At the same time, there may also be more grammatical structure in gesture than we currently recognize. For example, elements thought to be gestural in sign have been shown to contribute to the grammaticality of an utterance. Take the height of the ASK sign described earlier, which is considered gestural in Liddell’s (2003) analysis. Schlenker (2015; see also Schlencker, Lamberton & Santoro, 2013) have found that the height of a sign can provide information relevant to the set of logical semantic variables known as phi-features, which introduce presuppositions into an utterance and contribute to their truth-value. If a signer first signs that his cousin knows his brother is tall, and then that the cousin wrongfully thinks the brother (indicated by a point) is a basketball player, the height of the point for the brother can either have a neutral locus or a high locus. However, if the signer signs that his cousin wrongfully thinks his brother is tall, and then signs that the cousin thinks the brother (indicated by a point) is tall, the height of the point for the brother can only have a neutral locus; the high locus is ungrammatical. In other words, the high point is grammatical only if the cousin knows that the brother is tall, not if the cousin incorrectly thinks the brother is tall. The height of the point is thus constrained by semantic properties of the sentence. The interesting question then is whether the pointing gesture that hearing speakers produce to accompany a spoken reference to the brother is similarly constrained. If not, we can conclude that signers’ pointing gestures are more grammatical than speakers’ pointing gestures. However, if speakers’ gestures are also constrained, we would have evidence that grammatical structure (semantic presuppositions) can play a role in conditioning gesture in speakers just as it does in signers.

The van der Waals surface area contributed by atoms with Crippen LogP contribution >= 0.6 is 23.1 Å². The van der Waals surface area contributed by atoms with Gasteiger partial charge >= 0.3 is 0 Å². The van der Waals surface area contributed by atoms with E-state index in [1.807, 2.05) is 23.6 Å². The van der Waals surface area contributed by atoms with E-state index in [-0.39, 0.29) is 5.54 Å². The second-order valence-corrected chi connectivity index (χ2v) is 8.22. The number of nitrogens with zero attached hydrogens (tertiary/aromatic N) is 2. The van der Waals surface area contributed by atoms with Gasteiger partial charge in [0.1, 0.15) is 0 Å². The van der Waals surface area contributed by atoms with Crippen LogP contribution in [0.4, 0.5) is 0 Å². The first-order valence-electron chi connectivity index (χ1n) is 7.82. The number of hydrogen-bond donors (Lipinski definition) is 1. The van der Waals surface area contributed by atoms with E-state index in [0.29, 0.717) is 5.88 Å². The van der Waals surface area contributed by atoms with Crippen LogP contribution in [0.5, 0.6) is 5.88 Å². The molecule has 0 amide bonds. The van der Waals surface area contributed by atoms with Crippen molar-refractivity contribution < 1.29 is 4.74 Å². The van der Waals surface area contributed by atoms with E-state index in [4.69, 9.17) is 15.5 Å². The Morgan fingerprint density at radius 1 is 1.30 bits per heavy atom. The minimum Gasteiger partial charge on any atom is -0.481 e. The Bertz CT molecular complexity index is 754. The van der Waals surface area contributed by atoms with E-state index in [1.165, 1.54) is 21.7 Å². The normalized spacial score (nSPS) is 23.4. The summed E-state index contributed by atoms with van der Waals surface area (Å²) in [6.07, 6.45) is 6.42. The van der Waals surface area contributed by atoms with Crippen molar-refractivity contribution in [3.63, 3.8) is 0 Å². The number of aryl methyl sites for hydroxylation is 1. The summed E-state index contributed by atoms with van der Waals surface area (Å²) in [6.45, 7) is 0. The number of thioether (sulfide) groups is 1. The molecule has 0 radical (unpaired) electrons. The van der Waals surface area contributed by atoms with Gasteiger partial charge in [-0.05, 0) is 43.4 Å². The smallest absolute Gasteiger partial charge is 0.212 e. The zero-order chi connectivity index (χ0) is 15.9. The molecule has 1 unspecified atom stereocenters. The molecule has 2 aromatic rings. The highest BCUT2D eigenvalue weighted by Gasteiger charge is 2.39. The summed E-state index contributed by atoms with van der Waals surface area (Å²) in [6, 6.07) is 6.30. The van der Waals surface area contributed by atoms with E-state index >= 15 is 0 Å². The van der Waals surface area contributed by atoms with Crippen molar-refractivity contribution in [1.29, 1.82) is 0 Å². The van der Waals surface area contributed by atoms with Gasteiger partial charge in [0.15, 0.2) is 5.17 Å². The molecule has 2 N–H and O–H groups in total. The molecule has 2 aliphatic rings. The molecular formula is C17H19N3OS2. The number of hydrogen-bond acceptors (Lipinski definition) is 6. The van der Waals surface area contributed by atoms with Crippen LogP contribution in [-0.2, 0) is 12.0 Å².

A final strategy that can help us discover similarities and differences between gestures produced by signers versus speakers is to watch the behaviors as they change. For example, it is commonly thought that speakers gesture less with talk that is becoming rote. If so, we can compare speakers and signers as they continue to repeat the same discourse to the same communication partner. If gesture does indeed decrease in speakers, we can then examine the changes that take place in speech over time (which information is lost, which transferred from gesture to speech), and look for comparable changes in sign over time. It is an open question as to whether sign language can be stripped of its gestural elements and still be as effective as speech is when it is delivered without its gestural elements (e.g., over the radio or the phone). Comparing speakers and signers in situations that are more, or less, likely to elicit gesture could give us an experimental handle on which aspects of sign are, in fact, gestural, and how comparable those gestural aspects are.
In sum, we believe that it is too early to say whether our view of what human language is must be altered to accommodate sign languages. We suggest that the field may be ignoring categorical structure that underlies motion in sign language simply because our current tools are insufficient to capture this structure (much as we were unable to adequately describe the structure of spoken language before the spectrograph). At the same time, recent work in speech analysis has emphasized the crucial importance of gradient properties in speech for language change (Yu, 2013) and sociophonetics (Thomas, 2011); in other words, there appears to be more gradient structure in spoken language than previously thought (whether gradient properties play the same role in language as imagistic properties is an open and important question). Taken together, these observations lead us to suggest that the study of language is undergoing a paradigm shift—the full communicative act includes, at the least, both categorical (speech or sign) and imagistic (gesture) components, and our comparisons should be between speech-plus-gesture and sign-plus-gesture.